In the town where I once lived they built a bridge. They named that bridge the Private Ziggy Trzecinski Bridge Private Ziggy Trzecinski was killed in Vietnam. That’s a hell of a way to get your name on a bridge.
FILE PHOTO: The Private P.Z. Trzecinski Bridge on the New England Highway, near Maitland, NSW. Photo from warmemorialsregister.nsw.gov.au
On April 25th 1979, in the autumn chill of an ANZAC dawn, I laid a wreath in Ziggy’s memory at the National War Memorial in Canberra.
As I stepped back to make my salute I felt a small hand forage for warmth up the sleeve of my uniform jacket and as I gazed down into the dark eyes of Catherine, my eight year old daughter, I thought: “Sure I wasn’t much older than you when Ziggy and I first met.”
We were a gang of migrant kids. Our parents arrived on these shores with nothing but their dreams.
Our teacher, Miss Watts, said our parents were very wise because you brought nothing into this world and you took nothing out. Everything else was gift from God.
Miss Watts named our gang the Screaming Eagles – the money- saving crew-cuts our parents gave us reminded her of the World War Two paratroopers.
Miss Watts had wanted to be a nun, but Miss Watts had an illness.
Miss Watts didn’t want anyone to know she was sick so she only took her medicine when she thought no-one was watching.
Miss Watts took so much medicine that she kept it in a sherry bottle.
One week when Miss Watts had not been to school for several days we decided to pay her a visit.
We didn’t have any money for a get-well gift, but Ziggy said if everything was a gift from God that must include the flowers in the Bishop’s garden.
So that afternoon we availed ourselves of the largest bunch of flowers we could carry on our bicycles and set off on the 15km to Miss Watt’s house.
Miss Watts was very sick. There were four empty sherry flagons on the lounge room floor.
When she saw the flowers she cried and said she was going to put them on the altar on Sunday. As the bishop’s gardener was also the church warden we told her that might not be such a good idea.
She said we shouldn’t have ridden all that way and Ziggy said “The journey was part of the gift.”
Years later I would remember those words.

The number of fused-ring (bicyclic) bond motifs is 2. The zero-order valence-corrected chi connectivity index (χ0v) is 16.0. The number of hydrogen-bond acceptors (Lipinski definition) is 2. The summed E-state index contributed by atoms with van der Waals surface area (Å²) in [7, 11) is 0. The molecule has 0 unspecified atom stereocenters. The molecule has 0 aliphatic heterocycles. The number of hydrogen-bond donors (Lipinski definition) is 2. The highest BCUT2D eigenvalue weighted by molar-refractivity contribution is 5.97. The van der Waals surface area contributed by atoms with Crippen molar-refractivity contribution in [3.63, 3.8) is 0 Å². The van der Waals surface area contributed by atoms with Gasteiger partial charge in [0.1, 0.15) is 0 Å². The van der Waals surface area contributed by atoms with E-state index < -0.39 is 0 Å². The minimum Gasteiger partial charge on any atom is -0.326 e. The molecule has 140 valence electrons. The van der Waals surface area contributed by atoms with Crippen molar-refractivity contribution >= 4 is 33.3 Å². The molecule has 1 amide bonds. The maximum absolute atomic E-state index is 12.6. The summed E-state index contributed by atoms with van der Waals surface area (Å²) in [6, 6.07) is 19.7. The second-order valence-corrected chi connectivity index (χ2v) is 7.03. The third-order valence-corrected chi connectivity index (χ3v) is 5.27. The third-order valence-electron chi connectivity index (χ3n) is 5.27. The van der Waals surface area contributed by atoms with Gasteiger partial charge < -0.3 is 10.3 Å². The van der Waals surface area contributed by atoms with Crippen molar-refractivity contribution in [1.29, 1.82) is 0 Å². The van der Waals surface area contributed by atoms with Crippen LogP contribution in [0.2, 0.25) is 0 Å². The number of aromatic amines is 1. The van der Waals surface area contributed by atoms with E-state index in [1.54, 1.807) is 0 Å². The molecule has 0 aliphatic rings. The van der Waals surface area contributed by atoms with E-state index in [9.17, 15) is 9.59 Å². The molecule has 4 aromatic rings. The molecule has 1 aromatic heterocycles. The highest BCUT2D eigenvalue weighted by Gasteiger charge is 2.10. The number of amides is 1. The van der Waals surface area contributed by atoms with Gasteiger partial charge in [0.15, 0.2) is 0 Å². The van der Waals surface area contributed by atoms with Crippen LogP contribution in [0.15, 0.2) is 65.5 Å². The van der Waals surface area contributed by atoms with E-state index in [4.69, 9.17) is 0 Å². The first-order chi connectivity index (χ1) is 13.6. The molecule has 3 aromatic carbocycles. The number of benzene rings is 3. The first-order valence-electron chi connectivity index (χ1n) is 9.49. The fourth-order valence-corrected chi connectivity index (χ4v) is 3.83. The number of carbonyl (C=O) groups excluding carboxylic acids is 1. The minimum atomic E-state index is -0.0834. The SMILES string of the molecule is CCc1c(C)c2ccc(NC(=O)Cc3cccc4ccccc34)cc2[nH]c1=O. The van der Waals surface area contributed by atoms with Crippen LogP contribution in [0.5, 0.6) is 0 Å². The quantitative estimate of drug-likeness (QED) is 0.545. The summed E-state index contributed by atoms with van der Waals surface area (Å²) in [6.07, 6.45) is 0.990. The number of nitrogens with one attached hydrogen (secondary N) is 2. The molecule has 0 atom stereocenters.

It was 1968 and Australia was at war in South East Asia. The Screaming Eagles had all joined the defence forces. Ziggy joined the army, Toot joined the navy and Les and I joined the air force.
On Saturday morning I would hitch-hike to the home town of my future wife. In the afternoon I would hitch-hike back to base. It was a round trip of 640 kilometres.
We would meet secretly at the local shops because her mother did not approve of me. How’s that for military precision, with no emails or mobile phones in those days.
But while I pledged my life to the one I loved on the streets of Tamworth, Ziggy gave his life in South Vietnam for the country he loved.
They brought Ziggy home and we buried our eagle without fanfare, for in those days a nation sent its young men and women to war and when they returned they abused them and daubed them with red paint.
Although not a Vietnam Veteran, one woman called me a “baby burner”. I was seventeen.
As a child I would rise on an ANZAC dawn to watch aging men march to the sound of a muffled drum and the people said they loved their country.
Now each ANZAC dawn as I march to the same sombre beat I ask if we love our country any less?
The night we buried Ziggy, the Screaming Eagles met in the local RSL club and an old man said how strange it was that the only local lad to be killed in Vietnam was not even born in Australia. We told him that none of us were born here either, but what was strange was that 25 years before our fathers were fighting each other.
You see, before you can commit your love to the future you have to absolve the hate of the past.
But Ziggy did receive his hero’s return. In 1987 Australia finally welcomed home the men and women she had sent to war two decades before, and as Ziggy’s brother, Bernard, watched the 504 flag bearers march past, each one representing an Australian life lost in Vietnam. He froze in disbelief, because there carrying his own flag was Ziggy and he hadn’t aged one day in nearly twenty years.
Bernard burst though the barricades calling his brother’s name and the two men embraced and marched together. Many saw that as a gift, because Bernard had been crippled with polio since he was a child.
But the greatest gift was given 20 years before when Ziggy came home on R&R and married his fiancée, Charleen, and that night Ziggy Jr was conceived and two decades later he carried his father’s flag in the Vietnam Veterans Welcome Home Parade.
Sometimes in the autumn chill of an ANZAC dawn I remember those days; you see love is an immortal gift, for if you love someone or something and it dies your love will sustain the memory.
In 1991, Catherine, the little girl who had stood beside me that Anzac dawn so many years before, joined the air force.
One day as she was driving to a base in Queensland she passed through the town where I once lived.
In the town of Maitland, NSW, they built a bridge and they named that bridge the Private Ziggy Trzecinski Bridge.
As my daughter drove onto the bridge one of her friends asked, “Who was Private Ziggy Trzecinski?”
My daughter replied, “He was a friend of my dad and Private Ziggy Trzecinski died in Vietnam”.
And her friend replied, “Well, that’s a hell of a way to get your name on a bridge!”
By Tomas ‘Paddy’ Hamilton